A research project designed to balance electrical current across banks of advanced lead batteries supporting renewable energy systems has been launched by battery testing firm Electric Applications (EAI).
The 18-month study in Arizona, US, will investigate how balancing the electrical current across large strings of batteries can improve cycle life— a key area of research that will reduce the overall cost of using lead batteries in stationary applications.
EAI’s president, Don Karner, said the goal was to extend the cycle life of these battery systems by closely managing charge and discharge of batteries at a series string level.
He said: “These are effectively new forms of battery management systems designed specifically for lead battery based renewable energy systems.”
Lead battery research group the Consortium for Battery Innovation (CBI) is backing the project. The organisation’s technical roadmap aims to improve cycle life for batteries in stationary applications to 6,000— up from 1-3,000 in 2018— and charge acceptance to around 95% by 2025.
Dr Alistair Davidson, director of CBI, said: “This kind of research is taking advanced lead battery technology to a new level by marrying intelligent battery management systems with banks of battery storage units. Lead batteries are particularly useful in microgrids and in managing peaks and troughs in demand, such as those experienced in renewable energy systems.”
Energy analysts Wood Mackenzie have predicted a thirteen fold increase in grid-scale storage in the next six years.
However, the analysts told BEST in March that outside of UPS applications, lead-acid had lost ground in the expanding ESS market place that topped 6GWh in 2018.
Xu Le, a senior analyst from Wood Mackenzie’s Singapore office, told BEST at the time that: “Lead-acid doesn’t really have a place in the ESS market in 2020, outside of UPS systems. It is not a competing technology anymore.”
Read CBI’s response to that claim here:
The organisation published its technology innovation roadmap last October with clear goals to improve lead batteries in micro and mild-hybrid cars, and increase partial state of charge and dynamic charge acceptance.
CBI’s list of 2019 projects (most launching this year) include a few that have been delayed due to COVID-19 but should begin as manufacturing and universities start to re-open:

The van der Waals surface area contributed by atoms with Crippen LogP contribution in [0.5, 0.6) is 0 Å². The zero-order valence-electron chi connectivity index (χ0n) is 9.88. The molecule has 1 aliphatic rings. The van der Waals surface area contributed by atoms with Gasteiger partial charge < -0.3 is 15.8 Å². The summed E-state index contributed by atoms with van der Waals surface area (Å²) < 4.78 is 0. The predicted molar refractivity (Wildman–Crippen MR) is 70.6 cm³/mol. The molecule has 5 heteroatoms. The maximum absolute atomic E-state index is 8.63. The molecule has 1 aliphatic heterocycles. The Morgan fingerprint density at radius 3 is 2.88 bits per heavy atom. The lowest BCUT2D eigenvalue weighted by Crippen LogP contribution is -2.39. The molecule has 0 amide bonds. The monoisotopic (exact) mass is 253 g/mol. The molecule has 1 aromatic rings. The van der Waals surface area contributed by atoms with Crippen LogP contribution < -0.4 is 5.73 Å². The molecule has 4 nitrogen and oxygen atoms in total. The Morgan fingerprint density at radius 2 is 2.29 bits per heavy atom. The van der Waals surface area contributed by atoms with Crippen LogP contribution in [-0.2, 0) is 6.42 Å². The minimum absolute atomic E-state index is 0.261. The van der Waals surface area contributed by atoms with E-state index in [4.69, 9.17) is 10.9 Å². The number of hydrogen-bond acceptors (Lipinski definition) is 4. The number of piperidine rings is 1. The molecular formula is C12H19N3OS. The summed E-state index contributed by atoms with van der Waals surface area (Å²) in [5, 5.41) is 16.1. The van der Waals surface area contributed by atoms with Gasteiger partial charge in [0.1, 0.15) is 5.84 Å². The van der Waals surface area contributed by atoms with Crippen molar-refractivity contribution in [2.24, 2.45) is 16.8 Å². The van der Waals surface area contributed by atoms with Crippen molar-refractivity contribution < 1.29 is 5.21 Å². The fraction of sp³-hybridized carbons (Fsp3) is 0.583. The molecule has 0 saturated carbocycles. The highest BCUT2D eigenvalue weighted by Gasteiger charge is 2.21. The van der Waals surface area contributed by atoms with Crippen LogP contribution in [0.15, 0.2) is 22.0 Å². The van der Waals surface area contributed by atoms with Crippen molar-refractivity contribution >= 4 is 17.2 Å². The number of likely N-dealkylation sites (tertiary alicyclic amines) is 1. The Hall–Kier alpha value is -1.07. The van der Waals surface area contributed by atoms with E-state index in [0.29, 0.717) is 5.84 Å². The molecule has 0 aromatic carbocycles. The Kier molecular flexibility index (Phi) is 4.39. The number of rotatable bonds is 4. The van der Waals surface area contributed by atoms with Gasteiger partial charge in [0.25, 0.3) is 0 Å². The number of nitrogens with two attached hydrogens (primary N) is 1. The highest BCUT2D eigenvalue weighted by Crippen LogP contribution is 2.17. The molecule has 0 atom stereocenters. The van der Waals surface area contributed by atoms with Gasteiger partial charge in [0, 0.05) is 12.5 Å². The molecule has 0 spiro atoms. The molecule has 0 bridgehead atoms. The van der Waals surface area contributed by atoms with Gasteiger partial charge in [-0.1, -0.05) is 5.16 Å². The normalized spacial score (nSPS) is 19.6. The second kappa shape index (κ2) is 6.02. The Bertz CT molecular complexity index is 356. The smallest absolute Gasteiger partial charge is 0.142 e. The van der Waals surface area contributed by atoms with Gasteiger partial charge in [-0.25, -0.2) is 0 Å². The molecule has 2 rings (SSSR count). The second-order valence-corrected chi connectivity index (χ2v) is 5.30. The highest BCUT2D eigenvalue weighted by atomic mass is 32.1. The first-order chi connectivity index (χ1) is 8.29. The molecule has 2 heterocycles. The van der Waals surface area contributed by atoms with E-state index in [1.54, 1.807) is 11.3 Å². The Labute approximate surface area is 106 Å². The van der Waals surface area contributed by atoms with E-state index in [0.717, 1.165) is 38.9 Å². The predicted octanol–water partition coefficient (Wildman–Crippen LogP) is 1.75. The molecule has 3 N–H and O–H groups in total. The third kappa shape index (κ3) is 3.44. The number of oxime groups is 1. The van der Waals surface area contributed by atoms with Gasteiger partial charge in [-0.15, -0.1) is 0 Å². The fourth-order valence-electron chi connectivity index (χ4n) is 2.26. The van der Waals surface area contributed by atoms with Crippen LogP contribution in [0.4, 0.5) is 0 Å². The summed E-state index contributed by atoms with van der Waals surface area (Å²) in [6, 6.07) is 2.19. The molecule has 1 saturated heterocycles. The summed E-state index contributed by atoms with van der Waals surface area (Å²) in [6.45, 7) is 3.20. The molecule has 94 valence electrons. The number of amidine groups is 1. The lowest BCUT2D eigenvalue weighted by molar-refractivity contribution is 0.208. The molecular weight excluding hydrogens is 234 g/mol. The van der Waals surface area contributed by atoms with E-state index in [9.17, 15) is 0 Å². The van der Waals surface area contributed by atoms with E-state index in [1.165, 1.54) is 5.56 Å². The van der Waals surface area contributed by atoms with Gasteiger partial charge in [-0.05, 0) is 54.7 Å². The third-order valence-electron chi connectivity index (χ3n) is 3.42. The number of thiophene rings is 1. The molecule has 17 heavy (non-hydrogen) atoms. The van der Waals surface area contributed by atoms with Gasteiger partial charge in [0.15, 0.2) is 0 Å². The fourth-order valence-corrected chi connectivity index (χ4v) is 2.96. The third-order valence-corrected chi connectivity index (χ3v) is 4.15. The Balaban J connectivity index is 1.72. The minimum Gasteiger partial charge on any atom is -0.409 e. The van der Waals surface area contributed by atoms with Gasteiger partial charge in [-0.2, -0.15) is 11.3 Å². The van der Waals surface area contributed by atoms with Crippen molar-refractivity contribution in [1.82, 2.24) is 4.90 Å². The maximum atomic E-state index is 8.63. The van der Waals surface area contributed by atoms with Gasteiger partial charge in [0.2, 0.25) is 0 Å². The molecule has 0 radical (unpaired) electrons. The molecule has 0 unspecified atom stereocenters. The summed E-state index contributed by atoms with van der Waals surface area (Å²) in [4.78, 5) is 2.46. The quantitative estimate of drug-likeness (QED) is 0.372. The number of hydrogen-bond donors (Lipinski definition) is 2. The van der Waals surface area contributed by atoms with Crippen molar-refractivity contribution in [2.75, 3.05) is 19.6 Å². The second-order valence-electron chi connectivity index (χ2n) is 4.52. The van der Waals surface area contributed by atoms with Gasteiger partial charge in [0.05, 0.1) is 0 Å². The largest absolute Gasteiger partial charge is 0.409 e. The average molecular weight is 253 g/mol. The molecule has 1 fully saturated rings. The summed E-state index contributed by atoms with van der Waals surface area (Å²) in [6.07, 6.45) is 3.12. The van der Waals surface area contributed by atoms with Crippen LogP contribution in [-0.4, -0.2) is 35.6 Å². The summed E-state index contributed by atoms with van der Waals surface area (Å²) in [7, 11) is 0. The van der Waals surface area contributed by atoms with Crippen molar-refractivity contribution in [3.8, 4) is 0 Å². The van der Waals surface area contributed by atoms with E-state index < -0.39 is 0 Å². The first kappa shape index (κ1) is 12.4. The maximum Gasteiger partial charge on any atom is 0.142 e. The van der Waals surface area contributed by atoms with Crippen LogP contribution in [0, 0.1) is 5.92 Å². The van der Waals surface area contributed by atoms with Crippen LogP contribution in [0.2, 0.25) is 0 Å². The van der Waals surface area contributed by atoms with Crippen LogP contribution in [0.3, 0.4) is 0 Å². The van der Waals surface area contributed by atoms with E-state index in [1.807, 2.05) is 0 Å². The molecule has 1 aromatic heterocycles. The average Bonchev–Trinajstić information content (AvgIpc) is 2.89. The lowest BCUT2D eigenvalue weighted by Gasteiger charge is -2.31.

- Exide/ICMA completed
- Borregaard, Cabot, Hammond, East Penn slight delay but due to re-start in late May/early June
- ABC/EAI slight delay, due to re-start late May/early April
- EAI slight delay but progressing again
- UCLA delayed, but progressed well before UCLA closed due to COVID-19
- FHISC/WUST delayed due to COVID-19 closures in Europe
- FHISC/TUB/Ford/Moll delayed to due COVID-19 closures in Europe
- Missouri S&T delayed due to COVID-19 closure
The projects are:
- Exide Technologies / ICMA – Feasibility Study: Neutron Diffraction of Lead Battery Electrodes
- Borregaard Lignotech, East Penn, Hammond, Cabot – Investigation into the Combined Influence of Carbon Black and Organic Expander to Improve Micro-Hybrid Service of Enhanced Flooded Batteries
- ABC/EAI – Feasibility Study: Bipolar Lead Batteries in Automotive Applications
- UCLA – Visualizing the dynamics of carbon-enhanced negative electrodes
- FHISC / WUST – Investigations on the effect of carbon surface functional groups on electrochemical behavior of lead-carbon electrodes
- FHISC / TUB / Moll / Ford – Best practices of cell testing for EFB regarding DCA and high-temperature durability
- Missouri S&T -Developing Electrochemical Optical Microscopy as a Technique for Novel Studies of the Positive Electrode of Lead Batteries
Image: EAI conducts battery testing into parameters such as cycle life for energy storage applications